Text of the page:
US653249A - Loom. - Google Patents

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US653249A
US653249A US74017299A US1899740172A US653249A US 653249 A US653249 A US 653249A US 74017299 A US74017299 A US 74017299A US 1899740172 A US1899740172 A US 1899740172A US 653249 A US653249 A US 653249A
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United States
Prior art keywords
filling
needle
loop
needles
warp
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US74017299A
Inventor
George Francis Kuett
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AMERICAN AUTOMATIC LOOM Co
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AMERICAN AUTOMATIC LOOM Co
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    • DTEXTILES; PAPER
    • D03WEAVING
    • D03DWOVEN FABRICS; METHODS OF WEAVING; LOOMS
    • D03D35/00Smallware looms, i.e. looms for weaving ribbons or other narrow fabrics

Description

Patentad.1uly-.l0, I900. s. F. KUETT.
LOOM.
(Application filed Dec. is, 1899.)
(No Model.)
8 Sheets-Sheet l.
run
Wzzzzwsw; & fz fiw No. 653,249. Patented July I0, I900.
a. F. KUETT.
LOOM.
(Application filed Dec. 13, 1699.) (No Model.) 8 Sheets-Sheet 2,
o 'n @I nun-nun 51 a:
g' lllllllllllll NH WJZnwseS Ga a/ya fly No. 653,249. I Patented July In, 1900.
a. F. KUETT.
LOOM.
' (Application filed Dec. 13, 1899.) (No World.) 8 Sheets-Sheet 6.
No. 653,249. a. F. KUETT.
Patentedluly l0, I900. I
8 Sheets-Sheet 7.
wiwssasr WASHNGTGN, n. c.
flwyligel iTED STATES.
PATENT nron.
GEORGE FRANCIS KUETT, OF PATERSON, NEW JERSEY, ASSIGNOR TO THE AMERICAN AUTOMATIC LOOM COMPANY, OF NEW JERSEY.
LOOM.
SPECIFICATION forming part of Last. Patent No. 53,249, dated July 10, 1900.
Application filed December 13,1899. Serial No. 740,172. No model.)
To all whom it may concern:
Be it known that LGEORGE FRANCIS KUETT, a citizen of the United States, and a resident of Paterson,in the countyof Passaic and State of New Jersey, have invented certain new and useful Improvements in Looms, of which the following is a specification.
My invention relates to narrow-ware looms, and more particularly to that type wherein [O the filling is inserted by means of fillinginserting needles which are reciprocated through the sheds to lay the filling in the form of loops. In order that the filling-inserting needles may leave such loops in their respective sheds as they are withdrawn, it has been proposed to provide a filling-loop-engaging needle at the side of each set of warps opposite that into which the inserting-needles first enter and that the loop-engaging needles shall engage and hold the loops and yet free them to the action of the reed at the time of beatup. Such loop-engaging needles have been given a reciprocation in a direction substantially at right angles to the plane of the warps.
This movement of the needles is liable to cause injury to the warp-threads during reciprocation by forcing the needles into the warp, for which reason it has been necessary to so position the needles that their paths of movement would be some distance from the edge of the warps. When so positioned, the loop-engaging needles have produced a defective selvage on the fabric owing to the fact that loops of filling have been formed 5 projecting from the edge thereof, or if the needles have been withdrawn from the loop prior to the beat-up and an attempt made to draw the loops into the line of the selvagewarps an uneven position of the loops has resulted, which has been as objectionable in the finished fabric as the projecting loops.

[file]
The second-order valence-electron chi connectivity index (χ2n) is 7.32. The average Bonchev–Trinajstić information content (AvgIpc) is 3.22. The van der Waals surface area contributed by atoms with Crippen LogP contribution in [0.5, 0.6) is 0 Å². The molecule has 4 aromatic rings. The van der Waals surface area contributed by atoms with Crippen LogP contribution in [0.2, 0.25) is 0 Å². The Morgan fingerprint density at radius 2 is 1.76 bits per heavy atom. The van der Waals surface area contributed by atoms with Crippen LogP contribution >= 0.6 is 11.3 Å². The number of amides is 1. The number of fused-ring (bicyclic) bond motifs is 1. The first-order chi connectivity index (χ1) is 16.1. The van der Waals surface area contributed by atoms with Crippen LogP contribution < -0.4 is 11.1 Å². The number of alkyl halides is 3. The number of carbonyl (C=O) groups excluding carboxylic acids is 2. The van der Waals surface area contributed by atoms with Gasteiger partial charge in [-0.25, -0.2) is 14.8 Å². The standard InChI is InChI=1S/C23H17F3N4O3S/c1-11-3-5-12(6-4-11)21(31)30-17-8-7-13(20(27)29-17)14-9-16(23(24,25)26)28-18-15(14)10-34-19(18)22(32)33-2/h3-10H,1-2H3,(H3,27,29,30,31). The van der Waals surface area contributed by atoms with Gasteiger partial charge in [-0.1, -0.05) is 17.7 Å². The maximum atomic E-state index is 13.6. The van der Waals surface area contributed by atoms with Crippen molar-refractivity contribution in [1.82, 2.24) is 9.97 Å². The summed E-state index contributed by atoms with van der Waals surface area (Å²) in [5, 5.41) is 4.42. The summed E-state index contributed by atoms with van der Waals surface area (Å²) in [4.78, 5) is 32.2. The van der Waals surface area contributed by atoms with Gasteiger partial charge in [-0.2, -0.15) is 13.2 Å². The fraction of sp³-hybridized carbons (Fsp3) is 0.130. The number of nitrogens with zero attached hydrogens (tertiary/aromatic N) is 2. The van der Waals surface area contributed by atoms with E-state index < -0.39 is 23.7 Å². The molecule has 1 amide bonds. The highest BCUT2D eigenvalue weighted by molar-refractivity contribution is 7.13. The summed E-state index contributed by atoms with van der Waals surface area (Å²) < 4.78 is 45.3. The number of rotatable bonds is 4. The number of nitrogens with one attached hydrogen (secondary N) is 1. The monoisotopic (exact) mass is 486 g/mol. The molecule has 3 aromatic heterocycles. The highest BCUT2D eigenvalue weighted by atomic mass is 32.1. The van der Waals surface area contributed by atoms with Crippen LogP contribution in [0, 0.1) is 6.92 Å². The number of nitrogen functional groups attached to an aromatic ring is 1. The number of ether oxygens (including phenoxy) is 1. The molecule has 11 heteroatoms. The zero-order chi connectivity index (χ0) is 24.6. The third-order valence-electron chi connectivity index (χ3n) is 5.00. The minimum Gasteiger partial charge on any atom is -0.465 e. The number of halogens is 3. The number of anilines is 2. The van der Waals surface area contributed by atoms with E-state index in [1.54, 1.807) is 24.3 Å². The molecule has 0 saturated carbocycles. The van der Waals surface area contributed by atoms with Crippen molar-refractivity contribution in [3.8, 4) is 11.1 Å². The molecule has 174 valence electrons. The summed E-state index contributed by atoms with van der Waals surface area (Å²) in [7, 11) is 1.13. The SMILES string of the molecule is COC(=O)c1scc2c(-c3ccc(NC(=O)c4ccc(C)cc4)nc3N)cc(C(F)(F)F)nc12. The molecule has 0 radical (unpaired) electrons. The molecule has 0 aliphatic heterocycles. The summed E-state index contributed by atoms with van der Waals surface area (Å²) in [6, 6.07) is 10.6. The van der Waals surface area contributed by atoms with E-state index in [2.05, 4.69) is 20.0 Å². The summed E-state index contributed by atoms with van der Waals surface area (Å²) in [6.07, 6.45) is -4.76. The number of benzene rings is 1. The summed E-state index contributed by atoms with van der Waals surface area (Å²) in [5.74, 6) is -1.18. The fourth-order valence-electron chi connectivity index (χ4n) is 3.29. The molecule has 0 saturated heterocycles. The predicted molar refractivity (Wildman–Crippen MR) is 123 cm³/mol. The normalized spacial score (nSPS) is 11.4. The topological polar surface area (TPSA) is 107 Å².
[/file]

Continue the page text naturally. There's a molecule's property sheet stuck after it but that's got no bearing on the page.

Although the advantages of this style of loom for weavingnarrow fabrics, such as ribbons and the like, have been recognized, yet the 5 defective selvage produced thereby has preeluded its general adoption.
It is the object of my invention to overcome these objections in this type of-loom and to provide a construction that will produce a uniform and even selvage; and to this end my invention consists of the parts and combinations, as will be hereinafter more fully described, and definitely pointed out in the claims.
In the drawings, Figure 1 is a sectional side elevation of so much of a loom embodying my invention as needed for the purpose of eX- planation. Fig. 2 is a plan view of one end of the same. Fig.3 is a side view looking in the direction of the arrow of the parts shown in Fig. 2. Fig; 4 is a sectional detail showing the position of parts as the lay is moving backward from the point of beat-up and the filling-inserting needle'is about to enter the. shed. Fig. 5 is a plan view of the parts shown in Fig. 4 with the tension and take-up omitted. Figs. 6 and 7 are views similar to Figs.
4 and 5, respectively, with the lay in its extreme backward position and about to move forward for the beat-up, the filling-inserting 7o needle passed fully through the shed, and the filling-loop-engaging needle rising to engage the filling-loop. Figs. 8 and 9 are views similar to Figs. 6 and 7, respectively, with the lay moving forward, the filling-inserting needle retreating from the shed, and the filling-loopen gaging needle holding the filling-loop. Figs. 10 and 11 are views similar to Figs. 8 and 9, respectively, with the lay approaching the fell of the fabric and the tension on the filling 8o pulling the loop-engaging needle to the edge of the warp. Figs. 12 and13 are views similar to Figs. 10 and 11, respectively, with the lay just in the act of beating up and the filling-loopengaging needle drawn against the reed and the edge of the warp. Fig. 14 is a diagrammatic view, in front elevation, in the direction of the arrow, Fig. 13,showing the fillin g-loop-engagin g needle yielding to the edge of the fabric under the tension of the filling. Fig. 15 is a view in perspective of one form '1 of take-up for the filling. 'Fig. 16 is a like view of a tension device for the filling, and Fig. 17 is a perspective View of one form of filling-loop-engaging needle and itssupport. 5